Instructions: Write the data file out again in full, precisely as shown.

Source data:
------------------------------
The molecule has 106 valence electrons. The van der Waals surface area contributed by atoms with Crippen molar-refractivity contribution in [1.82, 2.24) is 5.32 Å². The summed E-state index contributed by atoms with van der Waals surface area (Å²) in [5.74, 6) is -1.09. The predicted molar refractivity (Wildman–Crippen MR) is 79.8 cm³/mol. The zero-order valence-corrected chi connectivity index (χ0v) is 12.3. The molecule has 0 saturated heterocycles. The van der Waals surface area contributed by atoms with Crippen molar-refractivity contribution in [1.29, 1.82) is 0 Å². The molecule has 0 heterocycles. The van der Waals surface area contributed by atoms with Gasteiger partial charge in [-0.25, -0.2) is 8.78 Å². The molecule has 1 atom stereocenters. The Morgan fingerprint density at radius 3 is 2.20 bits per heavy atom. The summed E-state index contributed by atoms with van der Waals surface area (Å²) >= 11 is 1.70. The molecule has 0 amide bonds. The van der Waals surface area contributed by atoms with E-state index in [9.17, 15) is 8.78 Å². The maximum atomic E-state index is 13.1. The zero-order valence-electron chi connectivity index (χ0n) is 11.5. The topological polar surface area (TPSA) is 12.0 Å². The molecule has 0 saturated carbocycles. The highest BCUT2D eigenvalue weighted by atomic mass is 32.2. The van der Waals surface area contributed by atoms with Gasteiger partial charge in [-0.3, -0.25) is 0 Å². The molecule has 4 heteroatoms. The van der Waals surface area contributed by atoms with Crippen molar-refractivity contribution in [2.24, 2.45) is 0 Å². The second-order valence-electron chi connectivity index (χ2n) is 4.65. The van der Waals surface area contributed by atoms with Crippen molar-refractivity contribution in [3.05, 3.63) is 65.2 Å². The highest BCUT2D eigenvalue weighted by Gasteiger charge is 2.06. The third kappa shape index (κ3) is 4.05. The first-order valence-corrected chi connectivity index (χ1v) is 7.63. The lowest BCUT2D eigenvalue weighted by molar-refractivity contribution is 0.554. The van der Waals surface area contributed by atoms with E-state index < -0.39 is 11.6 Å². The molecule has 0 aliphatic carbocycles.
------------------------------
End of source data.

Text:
The molecule has 106 valence electrons. The van der Waals surface area contributed by atoms with Crippen molar-refractivity contribution in [1.82, 2.24) is 5.32 Å². The summed E-state index contributed by atoms with van der Waals surface area (Å²) in [5.74, 6) is -1.09. The predicted molar refractivity (Wildman–Crippen MR) is 79.8 cm³/mol. The zero-order valence-corrected chi connectivity index (χ0v) is 12.3. The molecule has 0 saturated heterocycles. The van der Waals surface area contributed by atoms with Crippen molar-refractivity contribution in [1.29, 1.82) is 0 Å². The molecule has 0 heterocycles. The van der Waals surface area contributed by atoms with Gasteiger partial charge in [-0.25, -0.2) is 8.78 Å². The molecule has 1 atom stereocenters. The Morgan fingerprint density at radius 3 is 2.20 bits per heavy atom. The summed E-state index contributed by atoms with van der Waals surface area (Å²) >= 11 is 1.70. The molecule has 0 amide bonds. The van der Waals surface area contributed by atoms with E-state index in [9.17, 15) is 8.78 Å². The maximum atomic E-state index is 13.1. The zero-order valence-electron chi connectivity index (χ0n) is 11.5. The topological polar surface area (TPSA) is 12.0 Å². The molecule has 0 saturated carbocycles. The highest BCUT2D eigenvalue weighted by atomic mass is 32.2. The van der Waals surface area contributed by atoms with Gasteiger partial charge in [-0.3, -0.25) is 0 Å². The molecule has 4 heteroatoms. The van der Waals surface area contributed by atoms with Crippen molar-refractivity contribution in [2.24, 2.45) is 0 Å². The second-order valence-electron chi connectivity index (χ2n) is 4.65. The van der Waals surface area contributed by atoms with Crippen molar-refractivity contribution in [3.05, 3.63) is 65.2 Å². The highest BCUT2D eigenvalue weighted by Gasteiger charge is 2.06. The third kappa shape index (κ3) is 4.05. The first-order valence-corrected chi connectivity index (χ1v) is 7.63. The lowest BCUT2D eigenvalue weighted by molar-refractivity contribution is 0.554. The van der Waals surface area contributed by atoms with E-state index < -0.39 is 11.6 Å². The molecule has 0 aliphatic carbocycles.